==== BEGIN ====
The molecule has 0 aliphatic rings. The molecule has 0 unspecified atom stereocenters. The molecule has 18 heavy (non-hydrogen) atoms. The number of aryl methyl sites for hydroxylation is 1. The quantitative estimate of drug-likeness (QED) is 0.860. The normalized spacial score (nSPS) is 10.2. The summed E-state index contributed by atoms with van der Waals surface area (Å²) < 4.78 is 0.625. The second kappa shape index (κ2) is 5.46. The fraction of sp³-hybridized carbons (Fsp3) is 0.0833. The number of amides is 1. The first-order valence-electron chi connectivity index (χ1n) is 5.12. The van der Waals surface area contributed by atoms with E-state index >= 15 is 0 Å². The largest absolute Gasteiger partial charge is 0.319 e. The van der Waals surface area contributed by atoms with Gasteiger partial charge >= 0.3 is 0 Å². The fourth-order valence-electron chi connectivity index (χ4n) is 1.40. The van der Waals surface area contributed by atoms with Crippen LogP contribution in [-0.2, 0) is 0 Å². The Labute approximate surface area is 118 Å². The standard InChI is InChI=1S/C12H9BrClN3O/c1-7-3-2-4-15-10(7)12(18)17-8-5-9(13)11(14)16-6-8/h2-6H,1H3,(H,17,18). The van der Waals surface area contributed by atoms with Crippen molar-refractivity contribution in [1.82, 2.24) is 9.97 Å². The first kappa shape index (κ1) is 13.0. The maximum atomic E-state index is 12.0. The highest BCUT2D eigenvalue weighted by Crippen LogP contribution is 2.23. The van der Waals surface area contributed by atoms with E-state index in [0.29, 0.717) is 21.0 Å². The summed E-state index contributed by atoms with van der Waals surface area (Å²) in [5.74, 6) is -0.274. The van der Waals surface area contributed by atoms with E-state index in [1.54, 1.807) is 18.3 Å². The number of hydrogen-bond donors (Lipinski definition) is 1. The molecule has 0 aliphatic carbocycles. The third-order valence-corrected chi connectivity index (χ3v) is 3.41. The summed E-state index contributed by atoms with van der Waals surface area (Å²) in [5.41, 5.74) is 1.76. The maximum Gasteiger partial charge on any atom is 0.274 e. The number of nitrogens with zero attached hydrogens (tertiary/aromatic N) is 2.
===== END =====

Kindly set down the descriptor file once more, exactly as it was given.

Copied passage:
The molecule has 0 aliphatic rings. The molecule has 0 unspecified atom stereocenters. The molecule has 18 heavy (non-hydrogen) atoms. The number of aryl methyl sites for hydroxylation is 1. The quantitative estimate of drug-likeness (QED) is 0.860. The normalized spacial score (nSPS) is 10.2. The summed E-state index contributed by atoms with van der Waals surface area (Å²) < 4.78 is 0.625. The second kappa shape index (κ2) is 5.46. The fraction of sp³-hybridized carbons (Fsp3) is 0.0833. The number of amides is 1. The first-order valence-electron chi connectivity index (χ1n) is 5.12. The van der Waals surface area contributed by atoms with E-state index >= 15 is 0 Å². The largest absolute Gasteiger partial charge is 0.319 e. The van der Waals surface area contributed by atoms with Gasteiger partial charge >= 0.3 is 0 Å². The fourth-order valence-electron chi connectivity index (χ4n) is 1.40. The van der Waals surface area contributed by atoms with Crippen LogP contribution in [-0.2, 0) is 0 Å². The Labute approximate surface area is 118 Å². The standard InChI is InChI=1S/C12H9BrClN3O/c1-7-3-2-4-15-10(7)12(18)17-8-5-9(13)11(14)16-6-8/h2-6H,1H3,(H,17,18). The van der Waals surface area contributed by atoms with Crippen molar-refractivity contribution in [1.82, 2.24) is 9.97 Å². The first kappa shape index (κ1) is 13.0. The maximum atomic E-state index is 12.0. The highest BCUT2D eigenvalue weighted by Crippen LogP contribution is 2.23. The van der Waals surface area contributed by atoms with E-state index in [0.29, 0.717) is 21.0 Å². The summed E-state index contributed by atoms with van der Waals surface area (Å²) in [5.74, 6) is -0.274. The van der Waals surface area contributed by atoms with E-state index in [1.54, 1.807) is 18.3 Å². The number of hydrogen-bond donors (Lipinski definition) is 1. The molecule has 0 aliphatic carbocycles. The third-order valence-corrected chi connectivity index (χ3v) is 3.41. The summed E-state index contributed by atoms with van der Waals surface area (Å²) in [5.41, 5.74) is 1.76. The maximum Gasteiger partial charge on any atom is 0.274 e. The number of nitrogens with zero attached hydrogens (tertiary/aromatic N) is 2.